It will be possible for users to whitelist service providers, giving consent to certain types of cookies, from certain websites via users’ browser settings. 

 

Users will be able to permit certain types of cookies from one or many service providers, and change those settings easily in their browser settings. This should make permissions for cookies easier and more seamless for users, alleviating cookie consent fatigue. In addition, end users will be able to genuinely choose whether to accept cookies or any similar identifier. It may be possible for service providers to make access to a webpage or website dependent on consent to the use of cookies for additional purposes, instead of using a paywall, however this will only be allowed if the user is able to access an equivalent offer by the same provider, that does not involve consenting to the use of cookies. 

 

Does your company have all of the mandated safeguards in place to ensure compliance with the ePrivacy rules, GDPR, and Data Protection Act 2018 in handling customer data? Aphaia provides both GDPR and Data Protection Act 2018 consultancy services, including data protection impact assessments, and Data Protection Officer outsourcing. We can help your company get on track towards full compliance.

 

The EDPB and the EDPS

The EDPB and the EDPS have released a joint opinion on SCCs for international data transfers and SCCs between controllers and processors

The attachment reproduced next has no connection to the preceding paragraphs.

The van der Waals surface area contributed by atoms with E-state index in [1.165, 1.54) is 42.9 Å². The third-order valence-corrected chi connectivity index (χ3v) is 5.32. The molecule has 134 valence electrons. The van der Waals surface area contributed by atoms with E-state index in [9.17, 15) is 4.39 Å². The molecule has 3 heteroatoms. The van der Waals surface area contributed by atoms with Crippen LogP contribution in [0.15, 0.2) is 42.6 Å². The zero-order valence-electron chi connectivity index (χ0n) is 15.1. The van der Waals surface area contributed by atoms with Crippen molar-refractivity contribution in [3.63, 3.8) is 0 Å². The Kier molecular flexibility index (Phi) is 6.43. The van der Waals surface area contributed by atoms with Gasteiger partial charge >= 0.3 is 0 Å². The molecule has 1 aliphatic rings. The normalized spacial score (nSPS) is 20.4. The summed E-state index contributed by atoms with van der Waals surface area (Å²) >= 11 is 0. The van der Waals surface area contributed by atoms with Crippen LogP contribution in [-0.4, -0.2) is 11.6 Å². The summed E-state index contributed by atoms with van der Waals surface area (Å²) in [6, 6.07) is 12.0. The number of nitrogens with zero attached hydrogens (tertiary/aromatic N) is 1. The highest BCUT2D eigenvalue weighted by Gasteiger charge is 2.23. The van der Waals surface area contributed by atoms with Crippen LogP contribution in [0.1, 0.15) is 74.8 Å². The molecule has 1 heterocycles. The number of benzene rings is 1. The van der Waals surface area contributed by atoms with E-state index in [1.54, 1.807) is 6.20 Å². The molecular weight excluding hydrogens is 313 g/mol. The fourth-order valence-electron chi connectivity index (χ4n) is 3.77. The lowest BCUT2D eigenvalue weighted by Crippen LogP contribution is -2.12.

The EDPB and the EDPS have released joint opinions on standard contractual clauses for the transfer of data within the EEA and internationally. 

 

Last month, the EDPB and the EDPS released joint statements on standard contractual clauses between controllers and processors and on standard contractual clauses for the transfer of personal data to third-countries. Both are referred to as ‘SCCs’ but it should be noted that they are two separate documents. This update is intended to bring the SCCs in line with the new GDPR requirements and provide a better reflection of the use of more complex processing operations, as well as provide specific safeguards addressing the laws of third countries and their effect on the data importer’s compliance. The Draft SCCs include, on the one hand, controller processor relationships within the EEA and, on the other, international data transfers. The EDPB and EDPS are pleased to note the specific provisions included many recommendations made by the EDPB, as well as several which address some of the main issues presented by the Schrems II ruling.

The EDPB and EDPS expressed overall satisfaction with both the Draft Decision and Draft SCCs for international data transfers. 

 

The EDPB and EDPS are both generally satisfied with the reinforced level of protection that the updated Draft Decision and Draft SCCs provide for data subjects. This update sought to bring the SCCs in line with the new GDPR while making special provisions for addressing third country destination laws on compliance with the Draft SCCs. The organisations noted that the Draft SCCs covered several of the supplementary measures recommended by the EDPB, while for some others, the organizations would like to see more consistency. There were specific recommendations made regarding the transfer of data on an international level. Many organizations will need to rely on these standard contractual clauses for international data transfers, particularly with the invalidation of the EU-US Privacy Shield.